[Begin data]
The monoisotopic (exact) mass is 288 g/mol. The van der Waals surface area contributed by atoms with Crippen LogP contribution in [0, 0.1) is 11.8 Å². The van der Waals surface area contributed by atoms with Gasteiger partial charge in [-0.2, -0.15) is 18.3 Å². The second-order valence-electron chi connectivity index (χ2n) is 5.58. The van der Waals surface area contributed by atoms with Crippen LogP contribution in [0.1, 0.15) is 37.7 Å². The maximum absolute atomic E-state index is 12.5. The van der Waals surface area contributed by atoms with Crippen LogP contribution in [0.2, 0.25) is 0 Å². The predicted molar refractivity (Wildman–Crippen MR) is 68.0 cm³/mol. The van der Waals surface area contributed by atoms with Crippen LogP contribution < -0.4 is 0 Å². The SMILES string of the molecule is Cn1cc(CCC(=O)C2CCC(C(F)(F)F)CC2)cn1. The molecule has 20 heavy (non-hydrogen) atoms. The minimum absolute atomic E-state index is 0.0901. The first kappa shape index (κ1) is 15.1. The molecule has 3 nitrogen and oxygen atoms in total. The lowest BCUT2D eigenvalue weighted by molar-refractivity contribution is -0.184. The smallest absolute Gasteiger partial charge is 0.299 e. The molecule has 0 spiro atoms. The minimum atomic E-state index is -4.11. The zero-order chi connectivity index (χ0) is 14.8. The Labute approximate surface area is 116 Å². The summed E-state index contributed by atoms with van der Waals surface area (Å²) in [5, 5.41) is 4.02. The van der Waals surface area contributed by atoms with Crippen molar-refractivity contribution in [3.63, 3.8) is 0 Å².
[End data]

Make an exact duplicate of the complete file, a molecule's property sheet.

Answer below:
The monoisotopic (exact) mass is 288 g/mol. The van der Waals surface area contributed by atoms with Crippen LogP contribution in [0, 0.1) is 11.8 Å². The van der Waals surface area contributed by atoms with Gasteiger partial charge in [-0.2, -0.15) is 18.3 Å². The second-order valence-electron chi connectivity index (χ2n) is 5.58. The van der Waals surface area contributed by atoms with Crippen LogP contribution in [0.1, 0.15) is 37.7 Å². The maximum absolute atomic E-state index is 12.5. The van der Waals surface area contributed by atoms with Crippen LogP contribution in [0.2, 0.25) is 0 Å². The predicted molar refractivity (Wildman–Crippen MR) is 68.0 cm³/mol. The van der Waals surface area contributed by atoms with Crippen LogP contribution < -0.4 is 0 Å². The SMILES string of the molecule is Cn1cc(CCC(=O)C2CCC(C(F)(F)F)CC2)cn1. The molecule has 20 heavy (non-hydrogen) atoms. The minimum absolute atomic E-state index is 0.0901. The first kappa shape index (κ1) is 15.1. The molecule has 3 nitrogen and oxygen atoms in total. The lowest BCUT2D eigenvalue weighted by molar-refractivity contribution is -0.184. The smallest absolute Gasteiger partial charge is 0.299 e. The molecule has 0 spiro atoms. The minimum atomic E-state index is -4.11. The zero-order chi connectivity index (χ0) is 14.8. The Labute approximate surface area is 116 Å². The summed E-state index contributed by atoms with van der Waals surface area (Å²) in [5, 5.41) is 4.02. The van der Waals surface area contributed by atoms with Crippen molar-refractivity contribution in [3.63, 3.8) is 0 Å².